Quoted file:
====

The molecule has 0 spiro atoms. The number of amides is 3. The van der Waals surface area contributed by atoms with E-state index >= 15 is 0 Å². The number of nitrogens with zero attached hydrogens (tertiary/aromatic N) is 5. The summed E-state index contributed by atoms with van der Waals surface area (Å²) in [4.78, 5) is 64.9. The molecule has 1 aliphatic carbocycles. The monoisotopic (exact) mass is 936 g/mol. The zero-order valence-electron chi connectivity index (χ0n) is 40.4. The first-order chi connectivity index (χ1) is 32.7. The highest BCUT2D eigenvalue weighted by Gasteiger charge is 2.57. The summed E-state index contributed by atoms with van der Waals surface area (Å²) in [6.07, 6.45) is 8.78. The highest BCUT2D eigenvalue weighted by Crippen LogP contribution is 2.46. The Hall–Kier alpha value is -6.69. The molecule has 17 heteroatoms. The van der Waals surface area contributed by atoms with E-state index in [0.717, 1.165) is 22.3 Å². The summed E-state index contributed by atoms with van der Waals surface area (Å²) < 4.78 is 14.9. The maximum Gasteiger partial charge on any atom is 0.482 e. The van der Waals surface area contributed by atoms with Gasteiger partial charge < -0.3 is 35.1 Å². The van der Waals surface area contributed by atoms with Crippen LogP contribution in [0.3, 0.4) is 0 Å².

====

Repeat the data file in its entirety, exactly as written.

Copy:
The molecule has 0 spiro atoms. The number of amides is 3. The van der Waals surface area contributed by atoms with E-state index >= 15 is 0 Å². The number of nitrogens with zero attached hydrogens (tertiary/aromatic N) is 5. The summed E-state index contributed by atoms with van der Waals surface area (Å²) in [4.78, 5) is 64.9. The molecule has 1 aliphatic carbocycles. The monoisotopic (exact) mass is 936 g/mol. The zero-order valence-electron chi connectivity index (χ0n) is 40.4. The first-order chi connectivity index (χ1) is 32.7. The highest BCUT2D eigenvalue weighted by Gasteiger charge is 2.57. The summed E-state index contributed by atoms with van der Waals surface area (Å²) in [6.07, 6.45) is 8.78. The highest BCUT2D eigenvalue weighted by Crippen LogP contribution is 2.46. The Hall–Kier alpha value is -6.69. The molecule has 17 heteroatoms. The van der Waals surface area contributed by atoms with E-state index in [0.717, 1.165) is 22.3 Å². The summed E-state index contributed by atoms with van der Waals surface area (Å²) < 4.78 is 14.9. The maximum Gasteiger partial charge on any atom is 0.482 e. The van der Waals surface area contributed by atoms with Gasteiger partial charge < -0.3 is 35.1 Å². The van der Waals surface area contributed by atoms with Crippen LogP contribution in [0.3, 0.4) is 0 Å².